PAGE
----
Official says foreign minister offers to resign over nepotism scandal

Friday, September 3, 2010

SKorean foreign minister in scandal offers to quit

SEOUL, South Korea — South Korean Foreign Minister Yu Myung-hwan offered to resign Saturday amid accusations of nepotism over the hiring of his daughter for a ministry job, officials said.

Yu made his offer to President Lee Myung-bak after coming under mounting public fire, even after issuing a public apology and removing his daughter from the job on Friday.

Yu’s daughter, who had worked as a contractor at the ministry’s trade bureau for three years before quitting last year, was rejected along with seven other applicants when she applied for a midlevel job in July. Then, this past week, she was hired for the same post after another hiring process in which she and five others applied.

Presidential spokeswoman Kim Hee-jung confirmed that Lee was informed of Yu’s resignation offer, but did not say whether the president would accept it.

“I decided to resign because I am sorry to the public for causing trouble,” Foreign Ministry spokesman Kim Young-sun quoted as Yu as saying.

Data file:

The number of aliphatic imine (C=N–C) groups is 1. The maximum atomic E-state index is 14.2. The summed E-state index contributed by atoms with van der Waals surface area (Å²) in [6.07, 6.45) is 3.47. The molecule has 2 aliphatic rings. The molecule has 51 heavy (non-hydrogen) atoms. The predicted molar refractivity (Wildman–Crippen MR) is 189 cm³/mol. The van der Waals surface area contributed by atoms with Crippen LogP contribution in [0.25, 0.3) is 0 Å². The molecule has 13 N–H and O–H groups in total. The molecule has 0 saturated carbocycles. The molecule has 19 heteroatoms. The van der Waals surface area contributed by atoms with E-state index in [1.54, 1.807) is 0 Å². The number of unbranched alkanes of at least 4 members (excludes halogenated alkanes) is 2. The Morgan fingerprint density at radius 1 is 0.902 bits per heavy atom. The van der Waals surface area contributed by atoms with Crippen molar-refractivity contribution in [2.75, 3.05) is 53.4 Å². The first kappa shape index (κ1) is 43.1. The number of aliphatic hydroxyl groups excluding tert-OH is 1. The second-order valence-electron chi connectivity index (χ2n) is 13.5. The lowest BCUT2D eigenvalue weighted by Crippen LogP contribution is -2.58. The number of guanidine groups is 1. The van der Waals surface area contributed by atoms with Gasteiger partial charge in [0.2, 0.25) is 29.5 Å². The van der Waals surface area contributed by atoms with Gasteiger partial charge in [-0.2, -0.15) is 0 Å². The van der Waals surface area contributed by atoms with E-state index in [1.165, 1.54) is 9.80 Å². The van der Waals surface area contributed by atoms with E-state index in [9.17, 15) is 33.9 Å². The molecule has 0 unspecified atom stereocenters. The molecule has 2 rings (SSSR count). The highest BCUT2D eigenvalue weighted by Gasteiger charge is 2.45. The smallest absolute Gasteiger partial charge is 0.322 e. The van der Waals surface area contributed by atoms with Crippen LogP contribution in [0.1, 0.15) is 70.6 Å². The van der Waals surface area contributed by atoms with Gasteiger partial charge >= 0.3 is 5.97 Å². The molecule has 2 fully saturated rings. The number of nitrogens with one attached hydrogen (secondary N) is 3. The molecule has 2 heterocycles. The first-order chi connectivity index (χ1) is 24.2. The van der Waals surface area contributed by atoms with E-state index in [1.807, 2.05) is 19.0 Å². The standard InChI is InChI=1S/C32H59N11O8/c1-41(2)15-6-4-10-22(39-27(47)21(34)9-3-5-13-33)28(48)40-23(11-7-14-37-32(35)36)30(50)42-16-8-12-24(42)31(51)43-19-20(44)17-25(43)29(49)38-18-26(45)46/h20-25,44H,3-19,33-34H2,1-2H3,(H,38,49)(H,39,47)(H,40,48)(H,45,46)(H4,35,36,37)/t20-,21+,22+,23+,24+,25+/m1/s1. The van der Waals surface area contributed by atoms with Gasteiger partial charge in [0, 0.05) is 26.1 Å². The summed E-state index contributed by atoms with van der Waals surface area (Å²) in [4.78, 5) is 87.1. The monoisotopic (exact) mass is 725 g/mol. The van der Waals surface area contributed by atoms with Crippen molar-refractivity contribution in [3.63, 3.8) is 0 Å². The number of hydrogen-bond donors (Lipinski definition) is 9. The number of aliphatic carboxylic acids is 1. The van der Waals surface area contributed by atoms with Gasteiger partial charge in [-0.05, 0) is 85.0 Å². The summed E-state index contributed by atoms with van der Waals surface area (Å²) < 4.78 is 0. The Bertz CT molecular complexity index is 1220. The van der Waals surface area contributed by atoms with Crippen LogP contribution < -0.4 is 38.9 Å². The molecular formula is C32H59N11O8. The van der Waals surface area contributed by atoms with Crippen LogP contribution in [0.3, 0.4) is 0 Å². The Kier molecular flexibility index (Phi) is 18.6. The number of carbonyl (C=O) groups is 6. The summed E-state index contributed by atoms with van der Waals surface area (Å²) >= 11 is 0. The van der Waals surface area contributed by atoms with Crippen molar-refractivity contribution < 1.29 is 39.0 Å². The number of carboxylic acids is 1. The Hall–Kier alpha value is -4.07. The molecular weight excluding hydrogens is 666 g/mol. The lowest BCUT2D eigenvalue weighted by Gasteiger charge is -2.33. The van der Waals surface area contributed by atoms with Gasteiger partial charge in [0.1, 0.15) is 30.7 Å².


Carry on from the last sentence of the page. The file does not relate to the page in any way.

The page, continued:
Lee, who has ordered a thorough investigation into the possible rigging of the hiring process, will likely accept the resignation offer, the Yonhap news agency said, citing an unidentified presidential official.

The resignation offer comes at a crucial time for South Korea as it prepares to host a summit of the Group of 20 rich and developing economies in November.

It also comes amid diplomatic efforts to restart stalled talks aimed at ending North Korea’s nuclear weapons programs. China has suggested a compromise among the six countries involved in the nuclear disarmament talks so that negotiations — which North Korea walked away from last year — can get back on track.

In Washington, South Korean nuclear envoy Wi Sung-lac met with Deputy Secretary of State Jim Steinberg and others on Friday to discuss North Korea.

South Korea and the United States have delayed joint anti-submarine exercises off the Korean peninsula’s west coast due an approaching typhoon, according to South Korea’s Joint Chiefs of Staff. It said no new date has been set for the drills, which had been scheduled to run from Sunday through Thursday.

North Korea has strongly objected to the drills, claiming they are a preparation for an invasion.

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